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Note for Making Judgments - MJ By Placement Factory

  • Making Judgments - MJ
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-8'*0(17$1''(&,6,210$.,1*81'(5675(66 $129(59,(:)25(0(5*(1&<0$1$*(56 0.RZDOVNL3K' 3V\FKRORJLVW 9DXJKW3K' 063 6RFLRORJLVW 1DWLRL]DO,QVWLWXWHIRU 2FFXSDWLRL]DO6DIHW\DQG+HDOWK 3LWWVEXUJK5HVHDUFK/XERUDWRU\O stress, judgment, decision-making, emergency management, mining paper discusses human judgment and decision-making under stress. The authors review selected recent literature across various disciplines and suggest a definition of stress within the context of decision-making during the management of emergencies. They also discuss fieldwork by the Pittsburgh Research Laboratory, NIOSH, which explores traumatic incident stress, the relationship between previous training and performance under stressful conditions, and human behavior in underground mine fires. The authors assert that stress is one of the factors that decision-makers must contend with in most life-or-death situations. They suggest that a better understanding of individual's judgment and decision-making activities while under stress would yield a better understanding of how people reach the choices they make in emergencies. This enhanced understanding would be of enormous value to emergency managers, researchers, and policymakers. ,QWURGXFWLRQ the effect of stressful conditions on human judgment is of importance to emergency managers. In natural or human-induced emergencies, the decisions that are made in the first minutes, hours, and days are critical to the successful mitigation, damage control, prevention of structure and human loss, control of financial costs, and ultimately the overall conclusion of the disaster. The impact of the effect of stress on professional judgment is significant. During an emergency situation, critical judgments are frequently made under conditions of temporary or prolonged stress. Emergency decision-makers are required to process massive amounts of information, which is sometimes incomplete or faulty, under severe time constraints. Definitions use of the term "stress" is rooted deeply in the literature. Lazarus and Lazarus (1994, p.220) discuss the use and definition of the word "stress" and note that it was used as early as the fourteenth century to mean hardship, straits, or adversity of affliction. In the seventeenth century, a Cochrans Mill Road, Pittsburgh, PA 15102, USA email: kkowalski@cdc.gov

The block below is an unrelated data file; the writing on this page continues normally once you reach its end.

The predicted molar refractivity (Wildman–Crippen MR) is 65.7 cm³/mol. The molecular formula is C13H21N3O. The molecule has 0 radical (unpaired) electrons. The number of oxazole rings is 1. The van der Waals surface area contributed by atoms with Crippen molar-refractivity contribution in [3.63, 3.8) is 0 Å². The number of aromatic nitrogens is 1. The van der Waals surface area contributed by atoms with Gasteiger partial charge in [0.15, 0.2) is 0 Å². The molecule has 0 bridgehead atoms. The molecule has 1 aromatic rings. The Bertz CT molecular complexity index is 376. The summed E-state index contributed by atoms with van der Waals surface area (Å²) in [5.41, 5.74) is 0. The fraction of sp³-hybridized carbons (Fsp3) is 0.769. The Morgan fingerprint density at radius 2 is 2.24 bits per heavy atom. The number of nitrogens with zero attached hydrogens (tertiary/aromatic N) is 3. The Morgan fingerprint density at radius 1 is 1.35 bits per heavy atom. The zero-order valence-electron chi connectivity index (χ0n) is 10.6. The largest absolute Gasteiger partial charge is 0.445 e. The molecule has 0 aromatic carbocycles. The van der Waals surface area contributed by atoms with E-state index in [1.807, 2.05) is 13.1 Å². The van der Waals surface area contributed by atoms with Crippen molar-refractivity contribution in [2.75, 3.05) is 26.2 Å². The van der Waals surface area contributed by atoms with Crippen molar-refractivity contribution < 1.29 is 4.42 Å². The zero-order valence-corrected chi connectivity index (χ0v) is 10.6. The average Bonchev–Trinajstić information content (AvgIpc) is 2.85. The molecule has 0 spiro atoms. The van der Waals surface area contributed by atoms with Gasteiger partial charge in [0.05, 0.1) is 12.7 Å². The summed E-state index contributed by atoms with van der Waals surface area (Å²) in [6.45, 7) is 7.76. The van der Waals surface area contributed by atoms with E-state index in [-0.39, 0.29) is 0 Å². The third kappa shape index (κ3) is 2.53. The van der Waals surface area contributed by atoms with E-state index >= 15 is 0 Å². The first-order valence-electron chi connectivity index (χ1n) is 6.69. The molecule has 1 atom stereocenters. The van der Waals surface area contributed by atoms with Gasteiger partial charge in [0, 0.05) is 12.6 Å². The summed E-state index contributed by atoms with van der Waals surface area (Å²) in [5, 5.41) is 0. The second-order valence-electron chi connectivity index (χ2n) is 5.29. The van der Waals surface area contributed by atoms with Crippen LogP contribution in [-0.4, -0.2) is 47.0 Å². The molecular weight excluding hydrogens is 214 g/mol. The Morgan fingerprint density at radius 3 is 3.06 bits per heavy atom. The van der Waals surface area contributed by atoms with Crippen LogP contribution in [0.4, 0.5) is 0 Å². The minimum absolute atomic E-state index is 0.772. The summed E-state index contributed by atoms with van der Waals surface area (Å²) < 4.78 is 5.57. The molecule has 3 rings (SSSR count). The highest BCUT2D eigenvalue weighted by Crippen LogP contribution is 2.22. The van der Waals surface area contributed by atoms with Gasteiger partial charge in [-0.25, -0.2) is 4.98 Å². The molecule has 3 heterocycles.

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physicist-biologist, Robert Hooke, tried to help engineers design man-made stluctures such as bridges, which had to carry heavy loads and resist buffeting by winds, earthquakes and other natural forces that could destroy them. An important and practical engineering task, therefore, was how to design bridges to resist these loads, or stresses. Hooke' s analysis greatly influenced the way stress came to be thought of in physiology, psychology, and sociology - as an environmental demand on a biological, psychological, or social system. One popular definition stipulates that "stress is a process by which certain work demands evoke an appraisal process in which perceived demands exceed resources and result in undesirable physiological, emotional, cognitive and social changes" (Salas et aI., 1996, p.6). The authors hold this definition as one of the most appropriate for emergency management purposes, because "demand exceeding resource" is a key factor, either in the management of an emergency or in the response of an individual. The focus is on the demand -- which may come from numerous sources including the environment, physiological constraints and social factors -- and the human resource, which is dependent, again, upon numerous factors including individual perception, training, and expenence. The relationship of stress to judgment and decision-making is an aspect of human behavior that remains relatively unexplored (Hammond, Gillis, 1993). Consequently, the literature in this area is limited and not always conclusive. Gillis (1993, p. 1355) maintains that "while research on 1) the nature and consequences of stress; and 2) human judgment and decision-making are large and varied, there is virtually no overlap between the two despite the obvious practical importance of the effect of stress on judgments ..." Hammond points out that the notion of stress having an influence on judgment was only first broached during a US Congressional hearing in 1988. At issue was compensation for the victims of Iran Air Flight 655, which was shot down by the American cruiser Vincennes over the Persian Gulf. A second hearing was called "to examine the impact of human factors such as stress" on the crew's perlormance. 1.2 The Congressional Inquiry Two questions posed during the second Congressional hearing are of interest to this discussion: 1) Does the perlormance during the shoot-down identify elements of human behavior that are poorly understood? and (2) What have researchers uncovered to date on man' s ability to make rapid and even complex decisions in high-stress environments? (Committee on Armed Services, U.S. House of Representatives, 1989). Four behavioral scientists, identified as expert witnesses, testified and wrote reports to the Defense Policy Panel of the Armed Services in 1989 concluding that we know almost nothing about the extent to which decisions are affected by stressful circumstances, much less the manner in which the decisions are influenced by high-stress environments. The agreement among these experts was three-fold. First, stress is an area that has not been thoroughly studied and we know little about stress in group situations. Secondly, it is believed that the competence of human judgment is decreased by stress (even though the experts could not cite empirical data). Finally, the scientists concluded that stress narrows the focus of attention, implying a negative impact on judgment. In hindsight, these experts appeared to be completely correct only in their first conclusion - that stress is not a thoroughly studied area of human behavior. Conclusions two and three are discussed further in this paper, and the authors suggest the 1989 analysis was too simplistic. One recommendation of the Committee to Congress was that stress needed to be studied further. Meanwhile, the American Psychological Association and the National Institute for Occupational Safety and Health (NlOSH) joined forces in 1990, declaring the 90's to be the "Decade of Stress." During that decade, resources and attention were focused on increasing knowledge about the human stress response and its relationship to numerous variables.